33 research outputs found

    Qudit-Basis Universal Quantum Computation using χ(2)\chi^{(2)} Interactions

    Full text link
    We prove that universal quantum computation can be realized---using only linear optics and χ(2)\chi^{(2)} (three-wave mixing) interactions---in any (n+1)(n+1)-dimensional qudit basis of the nn-pump-photon subspace. First, we exhibit a strictly universal gate set for the qubit basis in the one-pump-photon subspace. Next, we demonstrate qutrit-basis universality by proving that χ(2)\chi^{(2)} Hamiltonians and photon-number operators generate the full u(3)\mathfrak{u}(3) Lie algebra in the two-pump-photon subspace, and showing how the qutrit controlled-ZZ gate can be implemented with only linear optics and χ(2)\chi^{(2)} interactions. We then use proof by induction to obtain our general qudit result. Our induction proof relies on coherent photon injection/subtraction, a technique enabled by χ(2)\chi^{(2)} interaction between the encoding modes and ancillary modes. Finally, we show that coherent photon injection is more than a conceptual tool in that it offers a route to preparing high-photon-number Fock states from single-photon Fock states.Comment: 9 pages, 3 figure

    Beyond Heisenberg Limit Quantum Metrology through Quantum Signal Processing

    Full text link
    Leveraging quantum effects in metrology such as entanglement and coherence allows one to measure parameters with enhanced sensitivity. However, time-dependent noise can disrupt such Heisenberg-limited amplification. We propose a quantum-metrology method based on the quantum-signal-processing framework to overcome these realistic noise-induced limitations in practical quantum metrology. Our algorithm separates the gate parameter φ\varphi~(single-qubit Z phase) that is susceptible to time-dependent error from the target gate parameter θ\theta~(swap-angle between |10> and |01> states) that is largely free of time-dependent error. Our method achieves an accuracy of 10410^{-4} radians in standard deviation for learning θ\theta in superconducting-qubit experiments, outperforming existing alternative schemes by two orders of magnitude. We also demonstrate the increased robustness in learning time-dependent gate parameters through fast Fourier transformation and sequential phase difference. We show both theoretically and numerically that there is an interesting transition of the optimal metrology variance scaling as a function of circuit depth dd from the pre-asymptotic regime d1/θd \ll 1/\theta to Heisenberg limit dd \to \infty. Remarkably, in the pre-asymptotic regime our method's estimation variance on time-sensitive parameter φ\varphi scales faster than the asymptotic Heisenberg limit as a function of depth, Var(φ^)1/d4\text{Var}(\hat{\varphi})\approx 1/d^4. Our work is the first quantum-signal-processing algorithm that demonstrates practical application in laboratory quantum computers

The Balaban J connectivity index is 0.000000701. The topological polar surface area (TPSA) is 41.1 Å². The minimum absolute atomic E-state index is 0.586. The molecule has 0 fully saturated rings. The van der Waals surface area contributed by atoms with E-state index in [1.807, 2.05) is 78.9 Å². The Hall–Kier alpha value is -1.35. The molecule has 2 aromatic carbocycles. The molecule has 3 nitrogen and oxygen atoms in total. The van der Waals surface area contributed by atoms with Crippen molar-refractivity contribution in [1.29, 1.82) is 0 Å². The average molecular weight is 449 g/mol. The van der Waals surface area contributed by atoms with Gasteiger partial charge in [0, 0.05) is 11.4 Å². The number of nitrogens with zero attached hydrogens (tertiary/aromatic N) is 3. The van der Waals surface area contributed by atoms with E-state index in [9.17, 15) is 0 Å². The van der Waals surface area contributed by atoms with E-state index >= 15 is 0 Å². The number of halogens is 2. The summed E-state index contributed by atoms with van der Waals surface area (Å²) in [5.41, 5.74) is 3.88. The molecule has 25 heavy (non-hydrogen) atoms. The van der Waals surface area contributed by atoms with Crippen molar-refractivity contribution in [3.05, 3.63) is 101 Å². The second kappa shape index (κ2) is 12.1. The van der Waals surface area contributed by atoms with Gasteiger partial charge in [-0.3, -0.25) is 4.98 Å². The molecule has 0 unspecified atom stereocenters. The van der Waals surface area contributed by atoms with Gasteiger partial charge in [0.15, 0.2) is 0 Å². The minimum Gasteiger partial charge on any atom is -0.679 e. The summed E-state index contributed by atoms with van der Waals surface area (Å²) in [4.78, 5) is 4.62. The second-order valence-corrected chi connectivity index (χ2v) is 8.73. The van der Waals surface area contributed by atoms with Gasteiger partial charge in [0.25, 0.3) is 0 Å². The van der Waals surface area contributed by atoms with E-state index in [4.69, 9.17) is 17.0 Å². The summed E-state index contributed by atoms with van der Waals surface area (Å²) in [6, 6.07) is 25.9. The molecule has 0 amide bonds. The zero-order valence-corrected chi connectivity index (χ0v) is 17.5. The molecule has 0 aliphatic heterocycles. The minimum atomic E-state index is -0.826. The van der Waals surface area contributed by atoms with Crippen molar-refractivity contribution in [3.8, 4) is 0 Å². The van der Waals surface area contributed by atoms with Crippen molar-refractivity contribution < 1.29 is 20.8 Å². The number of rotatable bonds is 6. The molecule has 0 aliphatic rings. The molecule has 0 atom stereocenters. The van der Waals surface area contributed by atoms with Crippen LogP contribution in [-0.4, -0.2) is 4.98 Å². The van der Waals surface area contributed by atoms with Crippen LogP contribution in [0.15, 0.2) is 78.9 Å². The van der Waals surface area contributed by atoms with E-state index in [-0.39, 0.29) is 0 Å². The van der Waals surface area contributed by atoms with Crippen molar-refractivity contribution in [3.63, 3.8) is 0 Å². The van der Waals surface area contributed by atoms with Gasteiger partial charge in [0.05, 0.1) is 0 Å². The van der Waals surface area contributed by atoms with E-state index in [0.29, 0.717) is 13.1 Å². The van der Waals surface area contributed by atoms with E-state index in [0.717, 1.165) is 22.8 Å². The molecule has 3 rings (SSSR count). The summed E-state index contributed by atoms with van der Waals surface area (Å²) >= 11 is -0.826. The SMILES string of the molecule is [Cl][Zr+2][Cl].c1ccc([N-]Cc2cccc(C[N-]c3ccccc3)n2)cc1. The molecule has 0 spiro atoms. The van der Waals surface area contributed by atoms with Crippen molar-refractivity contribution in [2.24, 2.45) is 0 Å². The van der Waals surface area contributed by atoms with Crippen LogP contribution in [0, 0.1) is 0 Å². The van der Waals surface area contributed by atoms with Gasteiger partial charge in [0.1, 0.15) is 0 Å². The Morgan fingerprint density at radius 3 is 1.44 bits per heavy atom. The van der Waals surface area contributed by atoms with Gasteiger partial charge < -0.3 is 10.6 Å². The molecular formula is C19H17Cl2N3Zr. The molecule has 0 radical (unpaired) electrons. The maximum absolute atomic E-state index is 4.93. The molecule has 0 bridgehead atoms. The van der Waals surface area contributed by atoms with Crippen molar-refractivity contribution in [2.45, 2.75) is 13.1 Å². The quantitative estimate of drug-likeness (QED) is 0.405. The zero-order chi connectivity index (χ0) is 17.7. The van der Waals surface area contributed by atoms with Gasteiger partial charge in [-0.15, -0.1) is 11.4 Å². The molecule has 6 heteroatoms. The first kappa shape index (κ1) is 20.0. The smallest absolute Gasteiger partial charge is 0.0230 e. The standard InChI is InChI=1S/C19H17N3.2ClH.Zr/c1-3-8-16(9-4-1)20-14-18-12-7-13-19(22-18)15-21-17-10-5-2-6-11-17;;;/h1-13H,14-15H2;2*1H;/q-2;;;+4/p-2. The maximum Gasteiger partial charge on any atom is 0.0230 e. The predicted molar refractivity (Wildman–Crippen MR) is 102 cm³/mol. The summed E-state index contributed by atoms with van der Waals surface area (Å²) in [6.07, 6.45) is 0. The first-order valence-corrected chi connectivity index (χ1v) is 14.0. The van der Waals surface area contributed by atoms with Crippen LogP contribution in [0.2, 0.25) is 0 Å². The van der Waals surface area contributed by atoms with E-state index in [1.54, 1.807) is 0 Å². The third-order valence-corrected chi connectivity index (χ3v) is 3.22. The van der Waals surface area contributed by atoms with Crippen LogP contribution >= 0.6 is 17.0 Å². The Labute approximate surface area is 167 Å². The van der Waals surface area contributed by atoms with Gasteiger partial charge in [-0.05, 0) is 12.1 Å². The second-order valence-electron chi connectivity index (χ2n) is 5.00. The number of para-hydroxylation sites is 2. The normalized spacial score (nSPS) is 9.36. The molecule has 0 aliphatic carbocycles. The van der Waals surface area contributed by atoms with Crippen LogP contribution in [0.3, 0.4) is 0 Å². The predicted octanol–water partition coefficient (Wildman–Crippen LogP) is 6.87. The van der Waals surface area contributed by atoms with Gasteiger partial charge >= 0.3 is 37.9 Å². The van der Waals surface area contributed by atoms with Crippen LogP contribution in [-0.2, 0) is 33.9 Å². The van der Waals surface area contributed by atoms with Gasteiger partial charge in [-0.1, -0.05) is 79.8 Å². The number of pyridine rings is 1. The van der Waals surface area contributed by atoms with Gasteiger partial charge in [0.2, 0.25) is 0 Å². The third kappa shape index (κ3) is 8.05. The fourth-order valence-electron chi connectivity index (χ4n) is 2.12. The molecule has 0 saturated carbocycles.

Finite-key analysis for time-energy high-dimensional quantum key distribution

    Get PDF